Two Ranch teens earn Gold
Girl Scouts win organization's highest award
Two Highlands Ranch teens have earned the highest award in Girl Scouting.
Elisabeth Collins from ThunderRidge High School and Garrett Ann Nevins from Mountain Vista High School were both awarded the Gold Award, a service project-based accolade involving research and team-building with the end goal of meeting a community need.
For her project, Collins founded and directed “Improvisation Sensation!” for five high schools in the Douglas County School District. The event consisted of an improvisational workshop, dress rehearsal, dinner and community performance attended by more than 100 people, according to the Girl Scouts of Colorado.
The project gave participants the opportunity to overcome public speaking anxiety and to perform spontaneously in a caring and supportive environment, Girl Scouts of Colorado spokeswoman Amanda Kalina said. Collins shared her curriculum with the Girl Scout community for future use.
For her project, Nevins spent a week teaching 18 high school special-needs students to make fleece pillows with the goal of learning a life skill and connecting them with the community. The project required the students to focus on following directions, develop and use math skills, and work on hand-eye coordination while making the pillows, which were donated to the Ronald McDonald House.
Working with a student intern program at her school that helps special needs students, Nevins said she was inspired by one of those students.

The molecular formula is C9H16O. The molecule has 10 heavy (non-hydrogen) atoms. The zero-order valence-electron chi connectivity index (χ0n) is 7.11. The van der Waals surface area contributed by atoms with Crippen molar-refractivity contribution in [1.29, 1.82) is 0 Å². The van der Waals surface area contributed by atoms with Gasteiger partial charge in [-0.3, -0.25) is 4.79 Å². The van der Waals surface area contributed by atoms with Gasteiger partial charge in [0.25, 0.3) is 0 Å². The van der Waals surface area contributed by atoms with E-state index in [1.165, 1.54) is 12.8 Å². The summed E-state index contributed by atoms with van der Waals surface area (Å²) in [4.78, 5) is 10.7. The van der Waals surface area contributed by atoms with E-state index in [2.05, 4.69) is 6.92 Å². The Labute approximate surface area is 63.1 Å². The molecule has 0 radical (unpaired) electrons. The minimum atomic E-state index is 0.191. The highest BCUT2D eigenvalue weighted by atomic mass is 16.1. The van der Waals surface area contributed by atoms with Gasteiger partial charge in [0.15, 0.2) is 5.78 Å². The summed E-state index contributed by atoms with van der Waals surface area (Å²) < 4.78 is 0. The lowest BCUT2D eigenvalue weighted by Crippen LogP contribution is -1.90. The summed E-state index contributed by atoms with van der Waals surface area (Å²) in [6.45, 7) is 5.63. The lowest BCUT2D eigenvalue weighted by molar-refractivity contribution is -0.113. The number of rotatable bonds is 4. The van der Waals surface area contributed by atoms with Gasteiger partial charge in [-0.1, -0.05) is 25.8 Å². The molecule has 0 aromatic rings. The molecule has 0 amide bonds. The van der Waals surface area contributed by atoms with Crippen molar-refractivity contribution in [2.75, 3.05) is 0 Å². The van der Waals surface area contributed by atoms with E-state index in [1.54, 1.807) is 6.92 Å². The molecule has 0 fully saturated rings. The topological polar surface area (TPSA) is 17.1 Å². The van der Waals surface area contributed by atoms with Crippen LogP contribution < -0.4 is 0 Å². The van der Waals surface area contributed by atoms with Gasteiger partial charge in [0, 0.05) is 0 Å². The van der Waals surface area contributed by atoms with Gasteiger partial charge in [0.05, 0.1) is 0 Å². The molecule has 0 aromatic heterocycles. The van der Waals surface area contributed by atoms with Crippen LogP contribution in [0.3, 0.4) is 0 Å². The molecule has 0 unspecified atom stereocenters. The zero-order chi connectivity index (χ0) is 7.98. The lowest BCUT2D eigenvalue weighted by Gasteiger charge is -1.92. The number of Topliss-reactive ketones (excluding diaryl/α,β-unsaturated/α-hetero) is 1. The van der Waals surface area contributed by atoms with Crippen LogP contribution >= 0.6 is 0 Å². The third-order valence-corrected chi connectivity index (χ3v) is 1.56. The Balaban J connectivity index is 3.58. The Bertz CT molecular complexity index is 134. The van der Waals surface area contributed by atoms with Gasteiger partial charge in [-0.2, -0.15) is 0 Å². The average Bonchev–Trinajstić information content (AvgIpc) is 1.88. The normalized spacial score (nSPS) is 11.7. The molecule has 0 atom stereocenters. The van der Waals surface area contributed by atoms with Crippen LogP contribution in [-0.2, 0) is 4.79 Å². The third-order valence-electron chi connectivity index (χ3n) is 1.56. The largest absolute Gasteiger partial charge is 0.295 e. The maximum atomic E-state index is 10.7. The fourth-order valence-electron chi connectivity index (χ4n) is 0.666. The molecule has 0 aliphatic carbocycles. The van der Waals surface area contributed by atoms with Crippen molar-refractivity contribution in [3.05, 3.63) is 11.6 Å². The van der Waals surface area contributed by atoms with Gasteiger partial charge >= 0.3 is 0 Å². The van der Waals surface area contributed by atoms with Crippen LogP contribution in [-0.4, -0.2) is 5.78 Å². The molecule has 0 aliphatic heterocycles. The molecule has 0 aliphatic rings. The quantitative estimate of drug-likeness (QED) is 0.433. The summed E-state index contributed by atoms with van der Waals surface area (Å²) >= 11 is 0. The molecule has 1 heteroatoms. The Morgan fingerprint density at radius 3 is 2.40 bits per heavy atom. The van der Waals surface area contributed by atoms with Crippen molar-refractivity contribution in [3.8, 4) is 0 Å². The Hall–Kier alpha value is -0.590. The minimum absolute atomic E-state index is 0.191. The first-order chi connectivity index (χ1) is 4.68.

“Being around the kids, I really fell in love. They're so fun to work with,” Nevins said. “One day, one of the students said, `I wish I could help others like others help me.' It really opened my eyes.”
Nevins, who is looking to pursue a future career in special education, said the project took about a year to complete with fundraising efforts and application deadlines. Other student interns with the program and teachers also assisted in the project.
“Earning the Girl Scout Gold Award designation is truly a remarkable achievement, and these young women exemplify leadership in all its forms,” said Stephanie Foote, CEO of Girl Scouts of Colorado. “They saw a need and took ownership of helping to develop a solution and took action to make it happen. Their extraordinary dedication, perseverance and leadership is making the world a better place.”
Last year, 38 Girl Scouts statewide, one from Highlands Ranch, earned Gold Awards, Kalina said.
Only about 1.7 percent of Girl Scout alumnae have earned the distinction nationally since the program's inception, totaling 1 million out of 59 million, according to Kalina. The Gold Award has been part of the Girl Scout program since 1916. Some universities and colleges offer scholarships unique to Gold Award recipients, and girls who enlist in the U.S. Armed Forces may receive advanced rank in recognition of their achievements, according to the organization.
For more information about the Girl Scouts of Colorado, visit www.girlscoutsofcolorado.org, call 1-877-404-5708 or email firstname.lastname@example.org.